Jones v. AT&T, Inc. et al

Filing 66

ORDER AND REASONS that Plaintiffs Motion to Compel Discovery of Documents andInformation #54 is DENIED WITHOUT PREJUDICE. FURTHER ORDERED that Plaintiffs Motion to Strike Affidavit #55 is DENIED. Signed by Magistrate Judge Donna Phillips Currault on 7/16/2021. (caa)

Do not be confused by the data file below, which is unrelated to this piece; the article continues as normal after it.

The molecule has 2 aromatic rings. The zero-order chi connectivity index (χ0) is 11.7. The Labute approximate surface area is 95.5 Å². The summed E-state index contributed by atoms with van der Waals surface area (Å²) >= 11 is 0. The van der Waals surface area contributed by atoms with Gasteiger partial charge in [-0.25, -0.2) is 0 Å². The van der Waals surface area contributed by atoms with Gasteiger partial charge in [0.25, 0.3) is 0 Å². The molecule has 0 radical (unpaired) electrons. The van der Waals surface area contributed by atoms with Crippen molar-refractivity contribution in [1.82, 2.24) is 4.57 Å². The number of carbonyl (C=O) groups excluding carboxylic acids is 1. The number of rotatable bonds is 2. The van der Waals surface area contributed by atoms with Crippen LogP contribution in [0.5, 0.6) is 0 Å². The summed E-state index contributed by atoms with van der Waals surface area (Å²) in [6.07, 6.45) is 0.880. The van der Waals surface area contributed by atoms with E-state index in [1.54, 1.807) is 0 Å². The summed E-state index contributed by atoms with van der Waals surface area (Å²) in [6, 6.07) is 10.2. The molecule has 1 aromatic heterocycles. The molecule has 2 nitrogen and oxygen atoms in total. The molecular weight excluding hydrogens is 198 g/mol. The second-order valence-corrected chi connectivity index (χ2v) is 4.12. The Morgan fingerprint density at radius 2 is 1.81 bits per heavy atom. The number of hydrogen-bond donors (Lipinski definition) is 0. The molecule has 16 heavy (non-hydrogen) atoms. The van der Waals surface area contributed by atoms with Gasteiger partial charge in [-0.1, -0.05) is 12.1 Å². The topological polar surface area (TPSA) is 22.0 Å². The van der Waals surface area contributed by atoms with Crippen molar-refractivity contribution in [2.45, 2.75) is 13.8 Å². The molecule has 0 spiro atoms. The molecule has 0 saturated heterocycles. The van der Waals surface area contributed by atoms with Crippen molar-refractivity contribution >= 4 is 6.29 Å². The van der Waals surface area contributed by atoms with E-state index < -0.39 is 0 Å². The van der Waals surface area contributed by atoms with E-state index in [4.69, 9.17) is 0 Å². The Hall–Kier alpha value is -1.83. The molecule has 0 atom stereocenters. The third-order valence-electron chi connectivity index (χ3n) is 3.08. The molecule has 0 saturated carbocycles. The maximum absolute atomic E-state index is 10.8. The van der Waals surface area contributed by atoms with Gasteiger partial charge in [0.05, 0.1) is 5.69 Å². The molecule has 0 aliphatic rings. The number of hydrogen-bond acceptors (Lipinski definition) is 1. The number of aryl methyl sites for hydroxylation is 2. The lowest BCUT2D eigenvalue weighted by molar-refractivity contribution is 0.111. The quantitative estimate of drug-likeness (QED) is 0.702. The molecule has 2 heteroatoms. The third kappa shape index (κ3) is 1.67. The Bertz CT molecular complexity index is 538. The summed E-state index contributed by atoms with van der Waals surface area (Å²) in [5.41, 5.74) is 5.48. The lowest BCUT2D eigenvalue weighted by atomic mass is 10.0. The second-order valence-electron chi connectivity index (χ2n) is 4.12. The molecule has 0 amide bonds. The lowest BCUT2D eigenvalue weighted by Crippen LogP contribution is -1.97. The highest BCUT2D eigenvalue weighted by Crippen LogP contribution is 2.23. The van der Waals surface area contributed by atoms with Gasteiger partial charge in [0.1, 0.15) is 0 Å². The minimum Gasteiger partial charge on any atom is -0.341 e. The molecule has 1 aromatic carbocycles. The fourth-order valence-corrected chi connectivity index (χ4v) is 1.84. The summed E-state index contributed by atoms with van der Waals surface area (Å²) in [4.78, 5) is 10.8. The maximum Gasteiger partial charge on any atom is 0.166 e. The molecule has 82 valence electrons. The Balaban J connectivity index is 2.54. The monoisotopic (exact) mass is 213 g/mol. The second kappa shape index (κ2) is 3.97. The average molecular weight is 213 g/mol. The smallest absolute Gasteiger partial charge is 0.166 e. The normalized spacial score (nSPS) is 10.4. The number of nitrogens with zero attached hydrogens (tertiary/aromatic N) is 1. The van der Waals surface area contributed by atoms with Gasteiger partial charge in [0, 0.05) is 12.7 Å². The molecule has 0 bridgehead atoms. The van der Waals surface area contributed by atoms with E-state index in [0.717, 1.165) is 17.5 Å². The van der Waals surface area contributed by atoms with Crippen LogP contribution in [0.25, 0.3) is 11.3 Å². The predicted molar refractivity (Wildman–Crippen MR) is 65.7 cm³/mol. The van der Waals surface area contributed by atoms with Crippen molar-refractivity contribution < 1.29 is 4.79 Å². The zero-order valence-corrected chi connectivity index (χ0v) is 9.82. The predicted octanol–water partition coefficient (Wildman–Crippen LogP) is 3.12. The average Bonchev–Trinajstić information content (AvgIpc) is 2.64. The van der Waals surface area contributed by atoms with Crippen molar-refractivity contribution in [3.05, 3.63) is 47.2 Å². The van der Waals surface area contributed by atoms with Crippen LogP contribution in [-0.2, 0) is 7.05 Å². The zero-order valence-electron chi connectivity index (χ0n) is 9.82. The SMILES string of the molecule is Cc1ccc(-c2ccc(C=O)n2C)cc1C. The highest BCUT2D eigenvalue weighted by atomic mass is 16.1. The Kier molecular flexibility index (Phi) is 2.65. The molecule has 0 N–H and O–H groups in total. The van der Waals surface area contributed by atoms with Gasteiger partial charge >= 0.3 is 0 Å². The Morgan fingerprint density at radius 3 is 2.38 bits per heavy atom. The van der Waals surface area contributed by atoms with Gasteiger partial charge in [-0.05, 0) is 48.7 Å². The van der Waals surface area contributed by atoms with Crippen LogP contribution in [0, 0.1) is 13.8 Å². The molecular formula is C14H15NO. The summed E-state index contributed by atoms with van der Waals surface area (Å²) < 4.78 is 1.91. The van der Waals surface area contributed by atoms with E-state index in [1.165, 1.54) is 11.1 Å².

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UNITED STATES DISTRICT COURT EASTERN DISTRICT OF LOUISIANA WILLIAM COLLINS JONES IV, AS * EXECUTOR AND ADMINISTRATOR OF THE SUCCESSION OF CONNIE * PORTER JONES MARABLE * VERSUS * AT&T, INC., AS PLAN SPONSOR AND FIDUCIARY, ET AL. * CIVIL ACTION NO. 20-2337 SECTION “T” (2) ORDER AND REASONS Pending before me is Plaintiff William Collins Jones IV’s Motion to Compel Discovery of Documents and Information (ECF No. 54) and Motion to Strike Affidavit (ECF No. 55). Defendants AT&T, Inc. and AT&T Services, Inc. filed Opposition Memoranda (ECF Nos. 56, 57), and Plaintiffs sought leave and filed Reply Memoranda. ECF Nos. 62, 64. No party requested oral argument in accordance with Local Rule 78.1, and the Court agrees that oral argument is unnecessary. Having considered the record, the submissions and arguments of counsel, and the applicable law, Plaintiff’s motion to compel is DENIED WITHOUT PREJUDICE and Plaintiff’s motion to strike is DENIED for the reasons stated herein. I. BACKGROUND A. Factual Background Plaintiff William Collins Jones IV filed this suit as Executor and Administrator of the Succession of Connie Porter Jones Marable pursuant to Section 502(c) of the Employee Retirement Income Security Act of 1974, as amended (“ERISA”), 29 U.S.C. § 1132(c) seeking statutory penalties for Defendants’ failure to produce ERISA plan documents upon request, in violation of 29 U.S.C. § 1024(b)(4). ECF No. 1 ¶ 1, at 1. Ms. Marable, a participant in one or more of 1 Defendants’ ERISA plans, sustained injuries in a May 14, 2012 car accident for which a third party was liable. Id. ¶¶ 4, 6, at 2. Defendants paid approximately $451,994.58 in accident-related medical benefits. Id. ¶ 9, at 3. Ms. Marable died on March 23, 2018 (id. ¶ 6, at 2), after which Defendants filed suit (EDLA Civil Action No. 19-11297) seeking a constructive trust or equitable lien over the 2012 car accident settlement proceeds and filed a Proof of Claim in Ms. Marable’s succession proceeding. Id. ¶¶ 7, 9, 10, at 2–3. Shortly after Defendants filed suit in EDLA No. 19-11297, by letter dated July 24, 2019, Plaintiff sent a request for plan documents, pursuant to 29 U.S.C. § 1024(b)(4) and 29 C.F.R. § 2560.503-1. Id. ¶ 14, at 4–5. Defendants produced documents in response to Plaintiff’s request on August 30, 2019 and September 19, 2020. Id. ¶ 15, at 5. Plaintiff contends, however, that the responses did not include the actual plan documents corresponding to the summary plan description upon which Defendants based their claim for reimbursement. Id. ¶¶ 15, 16. Defendants disagree, arguing that the approximately 12,000 pages of documents produced in this litigation, which were the same as the documents produced in response to Plaintiff’s July 24, 2019 § 1024(b)(4) request, include the governing plan documents. ECF No. 26, at 6–7. Plaintiff filed this suit to recover statutory penalties, attorneys’ fees and costs. ECF No. 1 ¶¶ 19, 21, 26, 27, at 5–7. The primary issue in this litigation is whether Defendants produced the documents required by § 1024(b)(4) (as Defendants assert) or not (as Plaintiff asserts). If Defendants produced the required information, Plaintiff’s claim fails. If, however, Defendants did not produce the required information, the court must determine whether statutory penalties (maximum of $110 per day) are proper.1 1 29 C.F.R. § 2575.502c-1. 2 B. Relevant Procedural History Plaintiff filed a Motion to Compel Defendants to provide substantive responses to Plaintiff’s Interrogatories and Requests for Production, and to respond to the areas of inquiry in Plaintiff’s proposed Rule 30(b)(6) Deposition Notice on March 16, 2021. ECF No. 22. Defendants AT&T, Inc. and AT&T Services, Inc. filed a related Motion for Protective Order shortly thereafter. ECF No. 23. This Court heard oral argument on the discovery motions on April 7, 2021. ECF No. 37. During the hearing, Defendants orally moved to supplement their previous filings by attaching an Affidavit of Jeremy Spiegel, which had been delivered in connection with the prior matter EDLA No. 19-11297. This Court granted the motion during that hearing (ECF No. 37), and the Affidavit was filed at ECF No. 38 as a supplement to Defendants’ Opposition (ECF No. 26). The Court granted in part and denied in part those motions, as set forth in the Order and Reasons dated April 16, 2021. ECF No. 39. Over two and half months later, Plaintiff filed a Motion to Strike Affidavit. ECF No. 55. Plaintiff argues the Affidavit should be stricken from the record because it is not based on personal knowledge, lacks a proper foundation, and addresses issues that have no relevance to this proceeding. ECF No. 55-1; ECF No. 62. Defendants oppose the motion, arguing that Plaintiff’s motion is an improper effort to strike a listed trial exhibit and that the affiant properly testifies based on his review of corporate records, which included those of Ms. Marable’s employer which was merged into Defendant. ECF No. 56. Plaintiff also seeks a complete copy of the 1998 Collective Bargaining Agreement between Bellsouth and the Communication Workers of America (“CBA”). ECF No. 54-1, at 2. Specifically, Plaintiff contends that this Court ordered Defendants to produce the CBA and that, while Defendants produced the CBA, they failed to produce the benefits plans referenced in 3 Section 19.02 of the CBA. Id. at 2-3. Plaintiff seeks to compel AT&T to produce a variety of plan documents beyond the medical documents, arguing that Plaintiff’s July 24, 2019 letter sought all plan documents. ECF No. 64, at 3-4. Plaintiff also argues that Defendants have not even produced the medical benefit plans, such as the Medical Assistance Plan or VEBA Trust. Id. at 3-4. Defendants oppose the motion on both procedural and substantive grounds. Procedurally, Defendants argue that Plaintiff failed to comply with Rule 37(a)(1) and this Court’s standing order requiring a fulsome meet and confer before filing a motion to compel. ECF No. 57, at 2-3. Substantively, Defendants cite this Court’s prior Order and Reasons sustaining their objections and requiring Defendants to identify any CBA “under which the ERISA plan governing Marable’s medical benefits at the relevant time was established or operated, as required by § 1024(b)(4), to the extent same were requested in Plaintiff’s July 24, 2019 document request.” Id. at 5 (quoting ECF No. 39, at 10). Defendants argue that CBA § 19.01 lists 19 separate agreements, plans or programs, but most have nothing to do with medical benefits. Id. Further, directly in contradiction to Plaintiff’s assertions, Defendants state that they have provided Plaintiffs with the Bellsouth Medical Assistance Plan and the VEBA Trust documents, which are the only relevant medical plans references in CBA § 19. Id. at 5-6. II. LAW AND ANALYSIS A. The Motion to Strike Motions to strike are disfavored and should be used sparingly by the courts because they are considered a “‘drastic remedy to be resorted to only when required for the purposes of justice.’”2 A motion to strike is governed by Rule 12(f), which provides: The court may strike from a pleading an insufficient defense or any redundant, immaterial, impertinent, or scandalous matter. The court may act: 2 Landreaux v. Huntington Ingalls Inc., No. 20-1208, 2021 WL 533717, at *1 (E.D. La. Feb. 12, 2021) (quotation and citations omitted). 4 (1) on its own; or (2) on motion made by a party either before responding to the pleading or, if a response is not allowed, within 21 days after being served with the pleading. Fed. R. Civ. P. 12(f). By Rule 12(f)’s express terms, a motion to strike is directed to pleadings. Rule 7 explicitly defines pleadings as the complaint, answer, answer to a counterclaim, answer to a crossclaim, third-party complaint, and reply to an answer. Fed. R. Civ. P. 7(a). A discovery motion is not a “pleading” subject to a motion to strike.3 Moreover, Rule 12(f) explicitly requires a party to file a motion to strike within 21 days of the filing. Plaintiff’s motion to strike is procedurally improper and untimely. A motion in limine, not a motion to strike, is the proper method to seek exclusion of evidence from trial, to the extent that such relief is what Plaintiff seeks via this motion to strike. B. The Motion to Compel “Parties may obtain discovery regarding any non-privileged matter that is relevant to any party's claim or defense and proportional to the needs of the case, considering the importance of the issues at stake in the action, the amount in controversy, the parties’ relative access to relevant information, the parties’ resources, the importance of the discovery in resolving the issues, and whether the burden or expense of the proposed discovery outweighs its likely benefit.” Fed. R. Civ. P. 26(b)(1). Discovery is limited to information that is relevant to any claim or defense raised in this case. Id. A review of Plaintiff’s Complaint reflects a claim based on AT&T’s failure to provide medical plan documents upon which AT&T based its reimbursement claim in the earlier litigation, not every potentially applicable ERISA plan document. See generally ECF No. 1. According to 3 See Burnett v. ARCCA Inc., No. 15-1214, 2016 WL 828151, at *4 (W.D. La. Feb. 25, 2016) (denying motion to strike a motion to dismiss because “[m]otions to strike under Rule 12(f) are not authorized to be filed against other motions, only pleadings”). 5 Plaintiff’s Complaint, AT&T failed to provide plan documents underlying its reimbursement claim. ECF No. 1, ¶¶ 15, 16, 24 at 5-6. Indeed, Plaintiff’s Complaint reads: “On July 24, 2019, Plaintiff issued a document request to AT&T seeking the plan document upon which AT&T based its claim of entitlement to reimbursement against the Succession of Connie Marable” and “[d]espite receiving clear notice of the documents Plaintiff sought, AT&T failed to produce an underlying plan document the SPD’s on which AT&T based its claims for reimbursement.” Id. ¶¶ 22, 24 at 6 (emphasis added). Plaintiff’s complaint does not appear to address the failure to produce any nonmedical plan related documents. This Court previously ordered “Defendants [to] identify any bargaining agreement or “other instruments” under which the ERISA plan governing Marable’s medical benefits at the relevant time was established or operated, as required by § 1024(b)(4), to the extent same were requested in Plaintiff’s July 24, 2019 document request.” The parties directly contradict one another regarding whether the Bellsouth Medical Assistance Plan and the VEBA Trust documents have been provided or not. Disagreements such at this are readily resolved through a proper Rule 37 conference, which did not occur in this case. Therefore, the court will deny the motion to compel without prejudice to allow the parties to hold the required conference. Should any dispute remain following that conference, Plaintiff may re-file a motion to compel to address any unresolved issues. III. CONCLUSION Accordingly, for the foregoing reasons, IT IS ORDERED that Plaintiff’s Motion to Compel Discovery of Documents and Information (ECF No. 54) is DENIED WITHOUT PREJUDICE; 6 IT IS FURTHER ORDERED that Plaintiff’s Motion to Strike Affidavit (ECF No. 55) is DENIED. 16th New Orleans, Louisiana, this ____ day of July, 2021. ___________________________________ DONNA PHILLIPS CURRAULT UNITED STATES MAGISTRATE JUDGE 7